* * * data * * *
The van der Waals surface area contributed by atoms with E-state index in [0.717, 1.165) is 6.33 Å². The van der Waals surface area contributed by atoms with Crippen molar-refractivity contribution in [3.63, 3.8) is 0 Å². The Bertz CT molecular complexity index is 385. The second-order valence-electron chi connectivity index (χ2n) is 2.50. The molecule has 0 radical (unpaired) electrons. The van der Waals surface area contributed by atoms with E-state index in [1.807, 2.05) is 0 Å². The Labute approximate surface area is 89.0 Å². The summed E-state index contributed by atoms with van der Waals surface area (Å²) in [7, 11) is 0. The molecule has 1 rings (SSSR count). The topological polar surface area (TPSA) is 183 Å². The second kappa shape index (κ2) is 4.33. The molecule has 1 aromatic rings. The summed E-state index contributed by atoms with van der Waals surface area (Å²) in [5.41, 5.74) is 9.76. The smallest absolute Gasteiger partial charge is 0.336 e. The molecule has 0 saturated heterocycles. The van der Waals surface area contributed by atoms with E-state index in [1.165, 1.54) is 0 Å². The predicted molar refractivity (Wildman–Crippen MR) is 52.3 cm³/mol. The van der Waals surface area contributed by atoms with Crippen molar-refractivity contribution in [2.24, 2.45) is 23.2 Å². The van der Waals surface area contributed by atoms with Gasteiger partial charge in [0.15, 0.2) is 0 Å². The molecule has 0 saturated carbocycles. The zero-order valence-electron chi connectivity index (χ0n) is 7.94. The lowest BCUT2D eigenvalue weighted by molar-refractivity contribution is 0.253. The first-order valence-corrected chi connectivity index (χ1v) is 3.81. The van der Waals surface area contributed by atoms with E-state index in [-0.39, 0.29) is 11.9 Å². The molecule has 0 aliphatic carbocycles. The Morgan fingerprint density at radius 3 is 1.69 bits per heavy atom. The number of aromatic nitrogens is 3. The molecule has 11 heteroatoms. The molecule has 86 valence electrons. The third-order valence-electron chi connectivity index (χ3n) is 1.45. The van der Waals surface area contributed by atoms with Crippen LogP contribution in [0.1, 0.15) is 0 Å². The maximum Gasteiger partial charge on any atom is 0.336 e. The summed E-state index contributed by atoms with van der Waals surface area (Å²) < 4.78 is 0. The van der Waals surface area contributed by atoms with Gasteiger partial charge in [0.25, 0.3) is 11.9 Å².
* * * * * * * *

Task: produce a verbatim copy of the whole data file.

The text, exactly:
The van der Waals surface area contributed by atoms with E-state index in [0.717, 1.165) is 6.33 Å². The van der Waals surface area contributed by atoms with Crippen molar-refractivity contribution in [3.63, 3.8) is 0 Å². The Bertz CT molecular complexity index is 385. The second-order valence-electron chi connectivity index (χ2n) is 2.50. The molecule has 0 radical (unpaired) electrons. The van der Waals surface area contributed by atoms with E-state index in [1.807, 2.05) is 0 Å². The Labute approximate surface area is 89.0 Å². The summed E-state index contributed by atoms with van der Waals surface area (Å²) in [7, 11) is 0. The molecule has 1 rings (SSSR count). The topological polar surface area (TPSA) is 183 Å². The second kappa shape index (κ2) is 4.33. The molecule has 1 aromatic rings. The summed E-state index contributed by atoms with van der Waals surface area (Å²) in [5.41, 5.74) is 9.76. The smallest absolute Gasteiger partial charge is 0.336 e. The molecule has 0 saturated heterocycles. The van der Waals surface area contributed by atoms with E-state index in [1.165, 1.54) is 0 Å². The predicted molar refractivity (Wildman–Crippen MR) is 52.3 cm³/mol. The van der Waals surface area contributed by atoms with Crippen molar-refractivity contribution in [2.24, 2.45) is 23.2 Å². The van der Waals surface area contributed by atoms with Gasteiger partial charge in [0.15, 0.2) is 0 Å². The molecule has 0 saturated carbocycles. The zero-order valence-electron chi connectivity index (χ0n) is 7.94. The lowest BCUT2D eigenvalue weighted by molar-refractivity contribution is 0.253. The first-order valence-corrected chi connectivity index (χ1v) is 3.81. The van der Waals surface area contributed by atoms with E-state index in [-0.39, 0.29) is 11.9 Å². The molecule has 0 aliphatic carbocycles. The Morgan fingerprint density at radius 3 is 1.69 bits per heavy atom. The number of aromatic nitrogens is 3. The molecule has 11 heteroatoms. The molecule has 86 valence electrons. The third-order valence-electron chi connectivity index (χ3n) is 1.45. The van der Waals surface area contributed by atoms with Crippen LogP contribution in [0.1, 0.15) is 0 Å². The maximum Gasteiger partial charge on any atom is 0.336 e. The summed E-state index contributed by atoms with van der Waals surface area (Å²) < 4.78 is 0. The van der Waals surface area contributed by atoms with Gasteiger partial charge in [0.25, 0.3) is 11.9 Å².